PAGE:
Food for thought

On Friday morning, we headed over to a breakfast meet-up hosted by The Bakery and The Start-up Kitchen. It was the perfect way to start the day. Chatting with interesting people whilst scoffing a beautiful breakfast spread (thanks Elysia!). 

Hazelnut milk aside, the highlight, and the inspiration for writing this blogpost, was the speaker. 

When I heard that James was here to talk about ‘employee well-being’, images sprung to mind of him flogging in-office adult ball pits or an impassioned argument for “working smart, not long”. But, we were pleasantly surprised.

James spoke candidly about the emotional roller coaster of his career so far; from dropping out of uni and founding a successful start-up, the demise of said start-up, to piecing his life back together. He spared few details; telling us about his own realisation that he didn’t like the product he was building, his anxiety attacks, and a blow-by-blow account of the of pain of dismantling his own business. It was raw, genuine, and there wasn’t a powerpoint slide in sight.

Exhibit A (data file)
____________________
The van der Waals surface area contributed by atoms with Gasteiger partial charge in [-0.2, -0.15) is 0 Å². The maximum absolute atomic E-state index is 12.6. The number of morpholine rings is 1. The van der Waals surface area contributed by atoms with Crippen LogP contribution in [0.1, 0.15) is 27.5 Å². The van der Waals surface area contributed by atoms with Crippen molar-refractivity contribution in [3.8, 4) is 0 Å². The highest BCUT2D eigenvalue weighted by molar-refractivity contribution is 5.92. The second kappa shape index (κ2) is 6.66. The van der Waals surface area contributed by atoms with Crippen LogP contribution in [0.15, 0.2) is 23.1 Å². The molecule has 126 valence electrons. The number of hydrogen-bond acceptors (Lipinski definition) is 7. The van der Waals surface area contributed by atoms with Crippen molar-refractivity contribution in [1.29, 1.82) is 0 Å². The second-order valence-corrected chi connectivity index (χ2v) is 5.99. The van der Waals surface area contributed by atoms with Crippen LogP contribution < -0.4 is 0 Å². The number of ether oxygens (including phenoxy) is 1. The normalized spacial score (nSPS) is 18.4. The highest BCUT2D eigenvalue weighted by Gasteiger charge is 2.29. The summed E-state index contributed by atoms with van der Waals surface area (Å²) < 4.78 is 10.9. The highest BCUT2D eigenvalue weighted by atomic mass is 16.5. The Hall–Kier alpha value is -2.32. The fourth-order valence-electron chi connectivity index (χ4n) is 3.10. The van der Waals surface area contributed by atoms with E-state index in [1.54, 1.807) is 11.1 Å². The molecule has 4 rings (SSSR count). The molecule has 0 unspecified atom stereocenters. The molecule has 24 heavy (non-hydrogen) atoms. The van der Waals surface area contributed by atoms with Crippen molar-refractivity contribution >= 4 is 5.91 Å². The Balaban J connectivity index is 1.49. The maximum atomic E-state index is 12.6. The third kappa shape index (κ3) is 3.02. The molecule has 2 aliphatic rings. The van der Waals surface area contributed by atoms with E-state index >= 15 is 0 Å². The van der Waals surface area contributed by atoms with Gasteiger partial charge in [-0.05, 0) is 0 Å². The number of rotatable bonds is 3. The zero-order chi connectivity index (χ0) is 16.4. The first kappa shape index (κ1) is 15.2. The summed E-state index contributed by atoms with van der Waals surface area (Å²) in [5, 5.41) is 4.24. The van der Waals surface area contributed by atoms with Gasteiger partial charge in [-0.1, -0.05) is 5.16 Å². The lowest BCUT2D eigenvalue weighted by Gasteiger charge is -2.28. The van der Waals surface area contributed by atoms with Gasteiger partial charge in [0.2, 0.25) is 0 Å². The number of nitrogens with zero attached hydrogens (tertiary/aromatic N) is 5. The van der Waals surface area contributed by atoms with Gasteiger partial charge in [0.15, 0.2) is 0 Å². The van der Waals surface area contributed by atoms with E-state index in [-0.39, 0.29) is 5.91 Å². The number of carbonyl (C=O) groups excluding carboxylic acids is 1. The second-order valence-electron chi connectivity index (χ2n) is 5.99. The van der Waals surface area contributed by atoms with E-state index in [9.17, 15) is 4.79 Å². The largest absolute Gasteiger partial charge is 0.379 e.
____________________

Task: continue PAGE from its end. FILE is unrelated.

Image courtesy of The Bakery 

Image courtesy of The Bakery 

The thing that was most striking about James, was how he framed his vulnerability in such a factual way. He talked about his emotions very objectively and persuasively, showing us that they are an important part of the story that deserve air time. He's taken this direct approach in to the heart of his new venture Sanctus, which aims to treat mental health in the same way we treat physical health: something that can always be improved on - a muscle you can build at the gym. 

At just 6 weeks into TAP, we are still in the honeymoon phase of the start-up journey. But what we have learnt from James is that when worries and stress do inevitably intensify; like any other business development - it needs to be addressed. Own it, and with any luck, it won’t own you.

Katie